I’m so glad you brought up the Tulane study. As someone who has dabbled in both veganism and the paleo diet, and still feels conflicting pulls toward both ways of eating (veganism tugs on my heartstrings, while my digestive issues and ED mentality tend to do better eating paleo), I have found that focusing too heavily on macronutrient percentages is always damaging to my health–both mentally and physically. Why is it always carbs vs. protein?! Can’t we strike a balance between the two? Whether someone is promoting a vegan or omnivorous diet, I loathe all emphasis on the words high and low. Lately I’ve been experimenting with cutting out grains because I think it helps my digestion, but I by no means am calling my current diet low-carb. I’ve been eating plenty of yams and such. And once in a while when I crave quinoa, I have it. Same with hummus. I think especially for the ED population, these studies only fuel the ping pong games we play in our heads between restriction and moderation–at least they do for me. I think you evaluated the results of this study superbly, even though you didn’t read the actual article. I’m particularly glad you mentioned the refined carbohydrate factor. I would bet money that the high carb diets were full of them.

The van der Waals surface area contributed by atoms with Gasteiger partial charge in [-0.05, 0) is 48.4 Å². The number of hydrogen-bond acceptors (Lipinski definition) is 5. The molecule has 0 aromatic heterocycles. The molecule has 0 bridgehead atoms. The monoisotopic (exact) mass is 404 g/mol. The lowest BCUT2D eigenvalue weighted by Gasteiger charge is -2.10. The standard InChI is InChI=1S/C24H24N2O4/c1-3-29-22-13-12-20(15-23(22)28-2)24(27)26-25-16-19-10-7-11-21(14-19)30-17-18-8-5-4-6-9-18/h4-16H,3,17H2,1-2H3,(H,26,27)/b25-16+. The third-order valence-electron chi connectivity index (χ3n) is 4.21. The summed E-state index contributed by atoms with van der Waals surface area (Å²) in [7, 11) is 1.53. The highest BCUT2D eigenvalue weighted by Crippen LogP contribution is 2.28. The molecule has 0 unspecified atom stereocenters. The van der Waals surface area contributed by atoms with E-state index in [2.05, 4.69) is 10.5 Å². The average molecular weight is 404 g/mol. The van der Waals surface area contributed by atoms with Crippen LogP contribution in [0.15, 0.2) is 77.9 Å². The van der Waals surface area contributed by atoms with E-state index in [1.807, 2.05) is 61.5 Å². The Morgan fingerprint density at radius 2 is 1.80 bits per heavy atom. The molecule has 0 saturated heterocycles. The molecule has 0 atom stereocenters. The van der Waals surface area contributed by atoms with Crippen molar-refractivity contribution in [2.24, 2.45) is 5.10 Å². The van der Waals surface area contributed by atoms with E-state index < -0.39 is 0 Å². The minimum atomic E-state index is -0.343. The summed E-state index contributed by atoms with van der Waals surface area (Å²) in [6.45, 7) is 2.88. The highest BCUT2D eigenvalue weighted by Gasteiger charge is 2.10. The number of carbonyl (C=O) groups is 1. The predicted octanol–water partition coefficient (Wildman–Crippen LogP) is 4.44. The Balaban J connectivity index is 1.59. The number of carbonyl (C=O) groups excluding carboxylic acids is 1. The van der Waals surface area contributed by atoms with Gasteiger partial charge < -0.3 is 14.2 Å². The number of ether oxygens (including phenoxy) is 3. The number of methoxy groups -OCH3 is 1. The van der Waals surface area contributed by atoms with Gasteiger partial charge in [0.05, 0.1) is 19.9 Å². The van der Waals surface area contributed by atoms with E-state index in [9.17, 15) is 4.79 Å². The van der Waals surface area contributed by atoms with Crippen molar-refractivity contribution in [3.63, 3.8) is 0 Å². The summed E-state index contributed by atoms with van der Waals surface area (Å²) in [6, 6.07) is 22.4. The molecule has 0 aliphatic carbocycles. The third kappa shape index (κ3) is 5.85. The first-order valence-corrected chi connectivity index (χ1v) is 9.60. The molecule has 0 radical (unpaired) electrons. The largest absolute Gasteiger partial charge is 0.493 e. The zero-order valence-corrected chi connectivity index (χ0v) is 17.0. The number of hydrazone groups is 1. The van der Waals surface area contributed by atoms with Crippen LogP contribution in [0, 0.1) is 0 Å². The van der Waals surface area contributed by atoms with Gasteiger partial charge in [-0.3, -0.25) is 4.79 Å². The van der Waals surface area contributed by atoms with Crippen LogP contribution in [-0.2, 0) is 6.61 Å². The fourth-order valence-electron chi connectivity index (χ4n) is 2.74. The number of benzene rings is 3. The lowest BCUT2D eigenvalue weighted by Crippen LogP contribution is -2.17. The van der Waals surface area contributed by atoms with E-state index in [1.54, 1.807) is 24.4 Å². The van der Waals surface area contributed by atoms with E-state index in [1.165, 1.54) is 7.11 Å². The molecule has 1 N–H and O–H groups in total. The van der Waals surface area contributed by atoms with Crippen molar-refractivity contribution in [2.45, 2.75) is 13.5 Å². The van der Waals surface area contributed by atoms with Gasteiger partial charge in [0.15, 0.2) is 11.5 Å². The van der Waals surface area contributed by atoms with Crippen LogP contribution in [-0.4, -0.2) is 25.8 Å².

Whenever I leave a comment on your blog, I seem to always type an essay. Hah! Sorry. I also just have to say a quick thank you for sharing the yoga series! I recently gave up most of the intense cardio I used to do (I have adrenal fatigue), and have replaced it with yoga. It’s helped me SO tremendously (in more ways than twenty), and I can’t wait delve into some of those interviews. Thanks again for a wonderful selection of reads and recipes! The greatness that is your blog impacts me more than you know! 🙂
I love your long comments Jenni and always read them if you get here before me! But yes, totally agree with you here. Whatever happened to “moderation in all things”? What irks me about the high-carb and high-fat diets is their extremity. I’m pretty sure most of us can be healthy and happy with a middle ground!
Thanks for sharing such great articles Gena. I’m really interested in the Yoga Journal series? Do you have a link? I didn’t see one. Or is it only available as a physical document?